• Freeinternet.com – Filed for bankruptcy in October 2000, soon after canceling its initial public offering. At the time Freeinternet.com was the fifth-largest ISP in the United States, with 3.2 million users. Famous for its mascot Baby Bob, the company lost $19 million in 1999 on revenues of less than $1 million.
  • GeoCities – Purchased by Yahoo! for $3.57 billion in January 1999. Yahoo! closed GeoCities on October 26, 2009.
  • theGlobe.com – Social networking service, that went live in April 1995 and made headlines by going public on November 1998 and posting the largest first day gain of any IPO in history up to that date. The CEO became in 1999 a visible symbol of the excesses of dot-com millionaires.
  • GovWorks.com – Doomed dot-com featured in the documentary film Startup.com.
  • inktomi – Valuation of $25 billion in March 2000.
  • InfoSpace – In March 2000 this stock reached a price $1,305 per share, but by April 2001 the price had crashed down to $22 a share.
  • Kozmo.com – offered one-hour local delivery of a number of retail items, from March 1998 to April 2001.
  • Lastminute.com – IPO in the UK coincided with the bursting of the bubble.
  • The Learning Company, bought by Mattel in 1999 for $3.5 billion, sold for $27.3 million in 2000.
  • Lycos – Purchased by Spanish telecommunications provider Telefónica for $12.5 billion in 2000 to expand its Terra Networks online platform. It was sold in 2004 to Seoul, South Korea-based Daum Communications Corporation for $95.4 million in cash, less than 2% of Terra’s initial multi-billion dollar investment.
  • MicroStrategy – Shares lost more than half their value on March 20, 2000, following their announcement of re-stated financials for the previous two years. A BusinessWeek editorial said at the time, “The company’s misfortune is a wake-up call to all dot-com investors. The message: It’s time, at last, to pay attention to the numbers”.
  • Open.com – Was a big software security producer, reseller, and distributor, declared in bankruptcy in 2001.
  • Pets.com – Former dot-com enterprise that sold pet supplies to retail customers before entering bankruptcy in 2000.
  • Pixelon – Web streaming party that hosted a $16 million launch party in 1999 hosting celebrities such as The Who and the Dixie Chicks. Failed less than a year later when it became apparent that its technologies were fraudulent or misrepresented.
  • Startups.com – “Ultimate dot-com startup” that went out of business in 2002.
  • Think Tools AG – One of the most extreme symptoms of the bubble in Europe: market valuation of CHF 2.5 billion in March 2000, no prospects of having a substantial product (investor deception), followed by a collapse.
  • Tiscali – Important Italian telecommunications company whose share price grew from €46 (IPO in November 1999) to €1,197 in four months. They fell to €40 afterwards in less than two months and have continued plummeting to well under 0.2 euros.
  • VA Linux – A provider of built-to-order Intel systems based on Linux and other open source projects. They set the record for largest first-day IPO price gain; after the price was set at $30/share, it ended the first day of trading at $239.25/share, a 698% gain (9 December 1999). After that, its stock declined consistently. After several business transitions it became Geeknet. It provides the backdrop of the documentary Revolution OS.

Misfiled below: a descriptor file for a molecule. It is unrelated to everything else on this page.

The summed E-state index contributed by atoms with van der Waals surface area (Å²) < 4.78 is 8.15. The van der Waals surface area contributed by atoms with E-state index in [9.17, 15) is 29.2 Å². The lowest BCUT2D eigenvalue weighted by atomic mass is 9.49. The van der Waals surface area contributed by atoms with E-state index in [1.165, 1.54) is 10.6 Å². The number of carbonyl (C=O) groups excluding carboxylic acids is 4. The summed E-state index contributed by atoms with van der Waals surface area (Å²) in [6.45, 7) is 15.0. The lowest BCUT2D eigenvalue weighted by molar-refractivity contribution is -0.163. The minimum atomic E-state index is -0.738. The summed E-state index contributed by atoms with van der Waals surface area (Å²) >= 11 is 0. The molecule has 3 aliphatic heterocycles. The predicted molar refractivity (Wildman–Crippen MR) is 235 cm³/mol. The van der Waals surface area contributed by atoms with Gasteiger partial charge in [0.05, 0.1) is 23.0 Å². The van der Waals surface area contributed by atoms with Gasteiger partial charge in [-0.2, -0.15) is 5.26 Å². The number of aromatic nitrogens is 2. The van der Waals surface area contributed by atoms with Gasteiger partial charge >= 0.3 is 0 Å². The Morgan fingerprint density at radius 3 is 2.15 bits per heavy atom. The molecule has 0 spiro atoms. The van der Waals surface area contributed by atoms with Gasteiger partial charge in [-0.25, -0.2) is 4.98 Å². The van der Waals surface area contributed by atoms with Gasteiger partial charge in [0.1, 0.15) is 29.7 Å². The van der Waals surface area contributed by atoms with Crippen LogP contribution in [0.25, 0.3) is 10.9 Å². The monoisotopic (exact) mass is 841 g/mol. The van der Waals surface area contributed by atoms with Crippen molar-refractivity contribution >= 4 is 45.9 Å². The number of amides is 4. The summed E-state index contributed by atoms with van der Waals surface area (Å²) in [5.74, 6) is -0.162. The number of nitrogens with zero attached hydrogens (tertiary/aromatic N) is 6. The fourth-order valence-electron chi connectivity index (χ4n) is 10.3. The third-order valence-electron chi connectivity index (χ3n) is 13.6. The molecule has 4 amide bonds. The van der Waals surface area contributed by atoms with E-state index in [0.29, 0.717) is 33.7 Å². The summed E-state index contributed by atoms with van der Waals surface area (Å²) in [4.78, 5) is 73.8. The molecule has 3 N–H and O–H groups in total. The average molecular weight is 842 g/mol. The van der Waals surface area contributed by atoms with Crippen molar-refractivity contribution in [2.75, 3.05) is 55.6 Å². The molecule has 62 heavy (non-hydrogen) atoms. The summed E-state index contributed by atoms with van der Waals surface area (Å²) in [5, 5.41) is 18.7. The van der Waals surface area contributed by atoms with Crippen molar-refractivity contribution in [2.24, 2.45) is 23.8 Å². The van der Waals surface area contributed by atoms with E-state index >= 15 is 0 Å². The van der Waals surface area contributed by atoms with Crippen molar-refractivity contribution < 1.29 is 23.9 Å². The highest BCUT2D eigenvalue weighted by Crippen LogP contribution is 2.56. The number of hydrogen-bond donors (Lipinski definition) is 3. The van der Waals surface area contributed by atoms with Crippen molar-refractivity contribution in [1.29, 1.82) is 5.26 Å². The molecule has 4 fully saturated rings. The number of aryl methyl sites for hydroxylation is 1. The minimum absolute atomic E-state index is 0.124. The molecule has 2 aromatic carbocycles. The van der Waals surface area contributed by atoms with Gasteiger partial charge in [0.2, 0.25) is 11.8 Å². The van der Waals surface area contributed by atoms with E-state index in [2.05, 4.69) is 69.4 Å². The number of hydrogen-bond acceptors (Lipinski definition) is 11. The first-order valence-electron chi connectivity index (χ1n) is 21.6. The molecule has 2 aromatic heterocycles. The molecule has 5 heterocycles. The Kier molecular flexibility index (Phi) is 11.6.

• Webvan, Online grocer that operated on a “credit and delivery” system; the original company went bankrupt in 2001. It was later resurrected by Amazon.com.
  • WorldCom, a long-distance telephone and internet-services provider that became notorious for using fraudulent accounting practices to increase their stock price. The company filed for bankruptcy in 2002 and former CEO Bernard Ebbers was convicted of fraud and conspiracy.
  • Xcelera.com – Swedish investor in start-up technology firms that was one of the “greatest one-year rise of any exchange-listed stock in the history of Wall Street”.

OK, so that was then and this is now. We’re smarter now, right?

I present to you: Snapchat

Here we have some kid, Evan Spiegel to be exact, who got offered $3 billion by Facebook for a company with no revenues, no idea HOW or indeed IF it will ever make any revenue, and he turned the offer down. He was then offered $4 billion from Google and turned that down. My advice to this young, extremely fortunate kid would be take the money and run. Is Snapchat even going to be around in another 10 years time?

Now I realise that I’ve never been offered a billion dollars for anything, except some worthless crap in Zimbabwe, but that’s another story. Maybe Mr. Spiegel proves me wrong and gets $20 billion for his creation which, as far as I can tell, changes the lives of 16 year old teenage girls all over shopping malls across the United States, but only for about 30 seconds, which is about the attention span of app-happy youth.

Or maybe, just maybe, investors start looking at the gadgets and string of apps on their smartphones and they begin comparing them to things like… oh, let me see… food, infrastructure, healthcare, logistics, natural resources such as zinc, copper, coconuts, or that barbarous relic gold, and they begin to wonder to themselves, “Maybe the next software iteration that tweaks a text message isn’t actually worth billions of dollars..?” And maybe, just maybe it’s actually worthless.

I propose that venture capital firms are spending money in entirely the wrong places. Fully 37% of all VC funding is currently going into software deals. It has recently surpassed the figure achieved in the early 2000s. Remember when we had the last tech bubble?

In much of the developed world we’re getting smarter phones and worse infrastructure. I’m shocked at how transportation and energy infrastructure is over 50 years old in most instances, and falling apart. But don’t worry. You can always take a Snapchat of the potholes in your neighborhood and Tweet it to your mates before updating your Facebook status.

– Chris

“My friends are people who like building cool stuff. We always have this joke about people who want to just start companies without making something valuable. There’s a lot of that in Silicon Valley.” – Mark Zuckerberg